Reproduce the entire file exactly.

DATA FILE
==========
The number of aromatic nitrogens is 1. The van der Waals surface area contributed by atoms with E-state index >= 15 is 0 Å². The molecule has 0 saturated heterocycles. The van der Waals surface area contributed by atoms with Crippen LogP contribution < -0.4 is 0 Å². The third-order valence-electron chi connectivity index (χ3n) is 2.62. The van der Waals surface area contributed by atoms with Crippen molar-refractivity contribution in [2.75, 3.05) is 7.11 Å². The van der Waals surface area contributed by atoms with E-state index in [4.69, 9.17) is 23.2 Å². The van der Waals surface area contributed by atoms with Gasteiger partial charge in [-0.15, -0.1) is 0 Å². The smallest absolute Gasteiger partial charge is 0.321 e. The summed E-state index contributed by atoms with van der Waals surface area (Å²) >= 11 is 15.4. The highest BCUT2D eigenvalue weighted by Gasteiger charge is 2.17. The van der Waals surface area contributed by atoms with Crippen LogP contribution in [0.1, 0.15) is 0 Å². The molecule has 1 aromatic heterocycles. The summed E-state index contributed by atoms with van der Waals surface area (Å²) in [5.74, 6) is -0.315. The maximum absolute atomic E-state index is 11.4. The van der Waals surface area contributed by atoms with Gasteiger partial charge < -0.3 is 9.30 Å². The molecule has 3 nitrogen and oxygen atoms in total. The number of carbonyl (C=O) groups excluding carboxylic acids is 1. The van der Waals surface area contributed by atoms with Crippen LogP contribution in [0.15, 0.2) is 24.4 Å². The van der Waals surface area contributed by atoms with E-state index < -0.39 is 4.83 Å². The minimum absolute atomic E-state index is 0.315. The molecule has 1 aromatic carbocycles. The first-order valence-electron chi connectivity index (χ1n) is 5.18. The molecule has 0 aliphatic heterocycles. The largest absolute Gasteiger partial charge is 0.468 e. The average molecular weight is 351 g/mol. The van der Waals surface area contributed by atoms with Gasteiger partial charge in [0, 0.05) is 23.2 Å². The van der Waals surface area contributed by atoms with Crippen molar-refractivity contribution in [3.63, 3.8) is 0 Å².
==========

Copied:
The number of aromatic nitrogens is 1. The van der Waals surface area contributed by atoms with E-state index >= 15 is 0 Å². The molecule has 0 saturated heterocycles. The van der Waals surface area contributed by atoms with Crippen LogP contribution < -0.4 is 0 Å². The third-order valence-electron chi connectivity index (χ3n) is 2.62. The van der Waals surface area contributed by atoms with Crippen molar-refractivity contribution in [2.75, 3.05) is 7.11 Å². The van der Waals surface area contributed by atoms with E-state index in [4.69, 9.17) is 23.2 Å². The van der Waals surface area contributed by atoms with Gasteiger partial charge in [-0.15, -0.1) is 0 Å². The smallest absolute Gasteiger partial charge is 0.321 e. The summed E-state index contributed by atoms with van der Waals surface area (Å²) >= 11 is 15.4. The highest BCUT2D eigenvalue weighted by Gasteiger charge is 2.17. The van der Waals surface area contributed by atoms with Crippen LogP contribution in [0.1, 0.15) is 0 Å². The molecule has 1 aromatic heterocycles. The summed E-state index contributed by atoms with van der Waals surface area (Å²) in [5.74, 6) is -0.315. The maximum absolute atomic E-state index is 11.4. The van der Waals surface area contributed by atoms with Gasteiger partial charge < -0.3 is 9.30 Å². The molecule has 3 nitrogen and oxygen atoms in total. The number of carbonyl (C=O) groups excluding carboxylic acids is 1. The van der Waals surface area contributed by atoms with Crippen LogP contribution in [0.15, 0.2) is 24.4 Å². The van der Waals surface area contributed by atoms with E-state index < -0.39 is 4.83 Å². The minimum absolute atomic E-state index is 0.315. The molecule has 1 aromatic carbocycles. The first-order valence-electron chi connectivity index (χ1n) is 5.18. The molecule has 0 aliphatic heterocycles. The largest absolute Gasteiger partial charge is 0.468 e. The average molecular weight is 351 g/mol. The van der Waals surface area contributed by atoms with Gasteiger partial charge in [0, 0.05) is 23.2 Å². The van der Waals surface area contributed by atoms with Crippen molar-refractivity contribution in [3.63, 3.8) is 0 Å².